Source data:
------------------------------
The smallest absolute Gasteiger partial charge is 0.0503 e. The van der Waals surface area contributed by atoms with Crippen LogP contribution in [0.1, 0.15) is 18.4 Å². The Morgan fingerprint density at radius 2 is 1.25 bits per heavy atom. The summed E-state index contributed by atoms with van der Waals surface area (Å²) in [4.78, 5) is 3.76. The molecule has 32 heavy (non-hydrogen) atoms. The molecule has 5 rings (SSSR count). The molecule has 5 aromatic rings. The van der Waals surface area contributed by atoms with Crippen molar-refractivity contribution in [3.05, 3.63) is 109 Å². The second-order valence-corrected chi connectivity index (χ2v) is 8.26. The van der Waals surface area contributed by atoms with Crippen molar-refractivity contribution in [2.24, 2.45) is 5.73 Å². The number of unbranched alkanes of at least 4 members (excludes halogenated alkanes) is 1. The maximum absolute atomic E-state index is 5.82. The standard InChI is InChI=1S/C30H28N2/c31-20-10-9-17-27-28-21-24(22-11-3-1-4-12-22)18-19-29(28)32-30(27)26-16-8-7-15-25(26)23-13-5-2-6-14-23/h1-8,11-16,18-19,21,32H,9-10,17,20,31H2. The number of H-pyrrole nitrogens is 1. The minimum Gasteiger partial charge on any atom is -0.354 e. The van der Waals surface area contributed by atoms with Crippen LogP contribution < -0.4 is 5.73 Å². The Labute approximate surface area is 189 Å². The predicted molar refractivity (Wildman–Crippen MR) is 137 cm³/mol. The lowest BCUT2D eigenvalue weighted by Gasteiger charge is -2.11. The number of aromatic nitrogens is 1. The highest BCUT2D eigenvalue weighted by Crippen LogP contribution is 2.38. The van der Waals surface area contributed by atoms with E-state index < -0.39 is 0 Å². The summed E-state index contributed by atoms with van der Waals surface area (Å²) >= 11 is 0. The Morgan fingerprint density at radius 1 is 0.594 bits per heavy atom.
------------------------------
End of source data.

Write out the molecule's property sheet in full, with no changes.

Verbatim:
The smallest absolute Gasteiger partial charge is 0.0503 e. The van der Waals surface area contributed by atoms with Crippen LogP contribution in [0.1, 0.15) is 18.4 Å². The Morgan fingerprint density at radius 2 is 1.25 bits per heavy atom. The summed E-state index contributed by atoms with van der Waals surface area (Å²) in [4.78, 5) is 3.76. The molecule has 32 heavy (non-hydrogen) atoms. The molecule has 5 rings (SSSR count). The molecule has 5 aromatic rings. The van der Waals surface area contributed by atoms with Crippen molar-refractivity contribution in [3.05, 3.63) is 109 Å². The second-order valence-corrected chi connectivity index (χ2v) is 8.26. The van der Waals surface area contributed by atoms with Crippen molar-refractivity contribution in [2.24, 2.45) is 5.73 Å². The number of unbranched alkanes of at least 4 members (excludes halogenated alkanes) is 1. The maximum absolute atomic E-state index is 5.82. The standard InChI is InChI=1S/C30H28N2/c31-20-10-9-17-27-28-21-24(22-11-3-1-4-12-22)18-19-29(28)32-30(27)26-16-8-7-15-25(26)23-13-5-2-6-14-23/h1-8,11-16,18-19,21,32H,9-10,17,20,31H2. The number of H-pyrrole nitrogens is 1. The minimum Gasteiger partial charge on any atom is -0.354 e. The van der Waals surface area contributed by atoms with Crippen LogP contribution < -0.4 is 5.73 Å². The Labute approximate surface area is 189 Å². The predicted molar refractivity (Wildman–Crippen MR) is 137 cm³/mol. The lowest BCUT2D eigenvalue weighted by Gasteiger charge is -2.11. The number of aromatic nitrogens is 1. The highest BCUT2D eigenvalue weighted by Crippen LogP contribution is 2.38. The van der Waals surface area contributed by atoms with E-state index < -0.39 is 0 Å². The summed E-state index contributed by atoms with van der Waals surface area (Å²) >= 11 is 0. The Morgan fingerprint density at radius 1 is 0.594 bits per heavy atom.